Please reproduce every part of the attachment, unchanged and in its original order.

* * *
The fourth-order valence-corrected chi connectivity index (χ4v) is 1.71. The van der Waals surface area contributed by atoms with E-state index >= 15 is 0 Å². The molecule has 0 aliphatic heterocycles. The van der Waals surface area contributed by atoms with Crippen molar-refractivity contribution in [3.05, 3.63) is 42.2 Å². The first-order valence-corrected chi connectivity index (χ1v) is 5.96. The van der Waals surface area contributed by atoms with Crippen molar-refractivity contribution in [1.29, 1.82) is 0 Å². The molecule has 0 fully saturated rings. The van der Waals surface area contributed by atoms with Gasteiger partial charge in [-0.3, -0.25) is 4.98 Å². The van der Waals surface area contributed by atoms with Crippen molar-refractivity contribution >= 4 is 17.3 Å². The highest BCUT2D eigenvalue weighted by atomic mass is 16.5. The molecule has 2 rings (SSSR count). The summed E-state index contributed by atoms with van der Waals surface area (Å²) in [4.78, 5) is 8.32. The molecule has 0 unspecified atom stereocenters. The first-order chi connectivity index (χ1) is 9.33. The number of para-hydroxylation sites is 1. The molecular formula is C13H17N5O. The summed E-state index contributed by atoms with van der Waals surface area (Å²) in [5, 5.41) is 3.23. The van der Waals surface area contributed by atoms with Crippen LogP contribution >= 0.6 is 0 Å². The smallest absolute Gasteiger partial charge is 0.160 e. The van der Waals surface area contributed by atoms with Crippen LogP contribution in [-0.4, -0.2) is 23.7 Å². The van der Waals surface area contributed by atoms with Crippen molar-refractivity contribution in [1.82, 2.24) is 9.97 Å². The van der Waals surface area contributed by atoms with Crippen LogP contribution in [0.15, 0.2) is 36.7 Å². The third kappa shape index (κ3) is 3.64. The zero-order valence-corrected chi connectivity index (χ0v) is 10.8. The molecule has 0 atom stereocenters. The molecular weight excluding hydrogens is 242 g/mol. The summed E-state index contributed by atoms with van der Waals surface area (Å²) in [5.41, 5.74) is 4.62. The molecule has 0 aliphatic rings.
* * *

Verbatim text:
The fourth-order valence-corrected chi connectivity index (χ4v) is 1.71. The van der Waals surface area contributed by atoms with E-state index >= 15 is 0 Å². The molecule has 0 aliphatic heterocycles. The van der Waals surface area contributed by atoms with Crippen molar-refractivity contribution in [3.05, 3.63) is 42.2 Å². The first-order valence-corrected chi connectivity index (χ1v) is 5.96. The van der Waals surface area contributed by atoms with Crippen molar-refractivity contribution in [1.29, 1.82) is 0 Å². The molecule has 0 fully saturated rings. The van der Waals surface area contributed by atoms with Gasteiger partial charge in [-0.3, -0.25) is 4.98 Å². The van der Waals surface area contributed by atoms with Crippen molar-refractivity contribution >= 4 is 17.3 Å². The highest BCUT2D eigenvalue weighted by atomic mass is 16.5. The molecule has 2 rings (SSSR count). The summed E-state index contributed by atoms with van der Waals surface area (Å²) in [4.78, 5) is 8.32. The molecule has 0 unspecified atom stereocenters. The first-order chi connectivity index (χ1) is 9.33. The number of para-hydroxylation sites is 1. The molecular formula is C13H17N5O. The summed E-state index contributed by atoms with van der Waals surface area (Å²) in [5, 5.41) is 3.23. The van der Waals surface area contributed by atoms with Crippen LogP contribution >= 0.6 is 0 Å². The smallest absolute Gasteiger partial charge is 0.160 e. The van der Waals surface area contributed by atoms with Crippen LogP contribution in [-0.4, -0.2) is 23.7 Å². The van der Waals surface area contributed by atoms with Crippen molar-refractivity contribution in [1.82, 2.24) is 9.97 Å². The van der Waals surface area contributed by atoms with Crippen LogP contribution in [0.15, 0.2) is 36.7 Å². The third kappa shape index (κ3) is 3.64. The zero-order valence-corrected chi connectivity index (χ0v) is 10.8. The molecule has 0 atom stereocenters. The molecular weight excluding hydrogens is 242 g/mol. The summed E-state index contributed by atoms with van der Waals surface area (Å²) in [5.41, 5.74) is 4.62. The molecule has 0 aliphatic rings.